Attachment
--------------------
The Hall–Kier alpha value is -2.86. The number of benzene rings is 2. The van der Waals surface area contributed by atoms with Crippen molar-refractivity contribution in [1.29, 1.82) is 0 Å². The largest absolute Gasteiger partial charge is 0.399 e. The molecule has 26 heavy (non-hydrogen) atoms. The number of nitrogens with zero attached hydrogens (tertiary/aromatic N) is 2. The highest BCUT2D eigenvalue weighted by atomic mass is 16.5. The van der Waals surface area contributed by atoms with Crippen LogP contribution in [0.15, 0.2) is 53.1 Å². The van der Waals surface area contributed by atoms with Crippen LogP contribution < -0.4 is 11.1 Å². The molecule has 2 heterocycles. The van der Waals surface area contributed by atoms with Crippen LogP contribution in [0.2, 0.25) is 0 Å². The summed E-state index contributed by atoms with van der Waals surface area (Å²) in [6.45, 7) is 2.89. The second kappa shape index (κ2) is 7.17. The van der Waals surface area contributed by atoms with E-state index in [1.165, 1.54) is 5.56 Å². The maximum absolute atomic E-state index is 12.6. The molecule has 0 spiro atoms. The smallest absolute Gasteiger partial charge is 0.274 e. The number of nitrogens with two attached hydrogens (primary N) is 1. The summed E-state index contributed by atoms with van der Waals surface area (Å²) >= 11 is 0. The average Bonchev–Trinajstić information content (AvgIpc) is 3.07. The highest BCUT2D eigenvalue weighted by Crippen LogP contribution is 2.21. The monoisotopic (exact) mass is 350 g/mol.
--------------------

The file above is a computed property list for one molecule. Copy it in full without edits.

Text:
The Hall–Kier alpha value is -2.86. The number of benzene rings is 2. The van der Waals surface area contributed by atoms with Crippen molar-refractivity contribution in [1.29, 1.82) is 0 Å². The largest absolute Gasteiger partial charge is 0.399 e. The molecule has 26 heavy (non-hydrogen) atoms. The number of nitrogens with zero attached hydrogens (tertiary/aromatic N) is 2. The highest BCUT2D eigenvalue weighted by atomic mass is 16.5. The van der Waals surface area contributed by atoms with Crippen LogP contribution in [0.15, 0.2) is 53.1 Å². The van der Waals surface area contributed by atoms with Crippen LogP contribution < -0.4 is 11.1 Å². The molecule has 2 heterocycles. The van der Waals surface area contributed by atoms with Crippen LogP contribution in [0.2, 0.25) is 0 Å². The summed E-state index contributed by atoms with van der Waals surface area (Å²) in [6.45, 7) is 2.89. The second kappa shape index (κ2) is 7.17. The van der Waals surface area contributed by atoms with E-state index in [1.165, 1.54) is 5.56 Å². The maximum absolute atomic E-state index is 12.6. The molecule has 0 spiro atoms. The smallest absolute Gasteiger partial charge is 0.274 e. The number of nitrogens with two attached hydrogens (primary N) is 1. The summed E-state index contributed by atoms with van der Waals surface area (Å²) >= 11 is 0. The average Bonchev–Trinajstić information content (AvgIpc) is 3.07. The highest BCUT2D eigenvalue weighted by Crippen LogP contribution is 2.21. The monoisotopic (exact) mass is 350 g/mol.